Welcome to the website for Law and the Emotions: New Directions in Scholarship. The conference took place in Berkeley, California on February 8 and 9, 2007, and brought together leading scholars in the rapidly developing field of law and the emotions. The goals of the conference were to showcase new work, forge new avenues of inquiry, and facilitate collaboration among those in the diverse disciplines that contribute to the field. Law and the Emotions was the first gathering of its kind since the May, 1998 meeting in Chicago that evolved into The Passions of Law (Susan Bandes ed. 1999). Since that time and until 2007, the study of law and the emotions had become increasingly sophisticated and interdisciplinary. The core insights of the field-that human emotion is amenable to rigorous study, that it is highly relevant to law, and that its role in law is deserving of closer scrutiny-are moving closer to the academic mainstream in a range of disciplines.
Just as the 1998 meeting moved the then-nascent field to a new level of focus and prominence, Law and the Emotions aimed to move the field yet further forward by fostering conversation and collaboration among scholars, particularly in newer areas of analysis. Two prominent keynote speakers-Arlie Hochschild and Dacher Keltner-explored important connections with sociology and psychology. A series of panels addressed cutting-edge issues in the mind sciences, humanities, and social sciences. Moving away from the traditional focus on emotion as an internal, subjective experience, the conference highlighted work that analyzed emotions as relational and dynamic players in the context of legal institutions. The conference concluded with a roundtable discussion reflecting on the varied ways in which law is capable of engaging the emotions: for example, by mirroring emotions, acting upon them, moderating or challenging them, scripting them, and even bringing them into being.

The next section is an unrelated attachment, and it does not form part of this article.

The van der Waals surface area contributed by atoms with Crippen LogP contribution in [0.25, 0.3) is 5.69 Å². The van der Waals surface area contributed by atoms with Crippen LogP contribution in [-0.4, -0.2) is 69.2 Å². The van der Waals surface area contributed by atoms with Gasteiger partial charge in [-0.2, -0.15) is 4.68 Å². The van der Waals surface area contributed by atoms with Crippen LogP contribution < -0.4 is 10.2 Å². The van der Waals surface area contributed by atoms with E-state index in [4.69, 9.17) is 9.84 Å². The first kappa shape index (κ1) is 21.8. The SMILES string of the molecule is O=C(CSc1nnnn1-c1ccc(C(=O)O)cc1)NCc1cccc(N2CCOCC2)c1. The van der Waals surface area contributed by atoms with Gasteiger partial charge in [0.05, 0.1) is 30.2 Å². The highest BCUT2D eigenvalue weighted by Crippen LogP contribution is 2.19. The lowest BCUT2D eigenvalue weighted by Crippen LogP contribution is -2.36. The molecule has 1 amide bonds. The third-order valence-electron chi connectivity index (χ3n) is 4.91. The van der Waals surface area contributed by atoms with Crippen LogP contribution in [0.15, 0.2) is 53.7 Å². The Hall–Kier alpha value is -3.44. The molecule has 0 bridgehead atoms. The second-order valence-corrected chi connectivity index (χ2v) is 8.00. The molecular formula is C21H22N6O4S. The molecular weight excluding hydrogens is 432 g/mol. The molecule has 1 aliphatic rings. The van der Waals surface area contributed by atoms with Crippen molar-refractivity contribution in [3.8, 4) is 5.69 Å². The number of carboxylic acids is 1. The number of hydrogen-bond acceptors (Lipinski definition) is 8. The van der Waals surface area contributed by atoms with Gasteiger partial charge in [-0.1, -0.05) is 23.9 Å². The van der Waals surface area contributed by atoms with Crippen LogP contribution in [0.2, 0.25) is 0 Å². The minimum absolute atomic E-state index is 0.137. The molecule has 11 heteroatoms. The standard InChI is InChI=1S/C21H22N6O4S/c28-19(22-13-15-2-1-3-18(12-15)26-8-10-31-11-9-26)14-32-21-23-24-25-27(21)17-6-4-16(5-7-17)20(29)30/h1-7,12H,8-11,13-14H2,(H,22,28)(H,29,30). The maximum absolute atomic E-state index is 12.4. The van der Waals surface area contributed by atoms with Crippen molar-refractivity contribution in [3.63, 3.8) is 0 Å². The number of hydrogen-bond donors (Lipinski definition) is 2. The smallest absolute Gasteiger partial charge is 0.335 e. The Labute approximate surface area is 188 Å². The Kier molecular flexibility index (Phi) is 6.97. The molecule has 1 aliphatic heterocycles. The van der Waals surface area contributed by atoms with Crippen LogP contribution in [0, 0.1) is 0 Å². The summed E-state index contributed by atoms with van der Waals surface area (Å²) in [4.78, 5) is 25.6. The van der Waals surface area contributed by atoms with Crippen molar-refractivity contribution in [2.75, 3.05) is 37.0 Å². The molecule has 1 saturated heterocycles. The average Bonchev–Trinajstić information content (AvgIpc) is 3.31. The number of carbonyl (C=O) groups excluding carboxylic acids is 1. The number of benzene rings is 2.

The event was an intimate, dynamic, and highly interactive gathering featuring: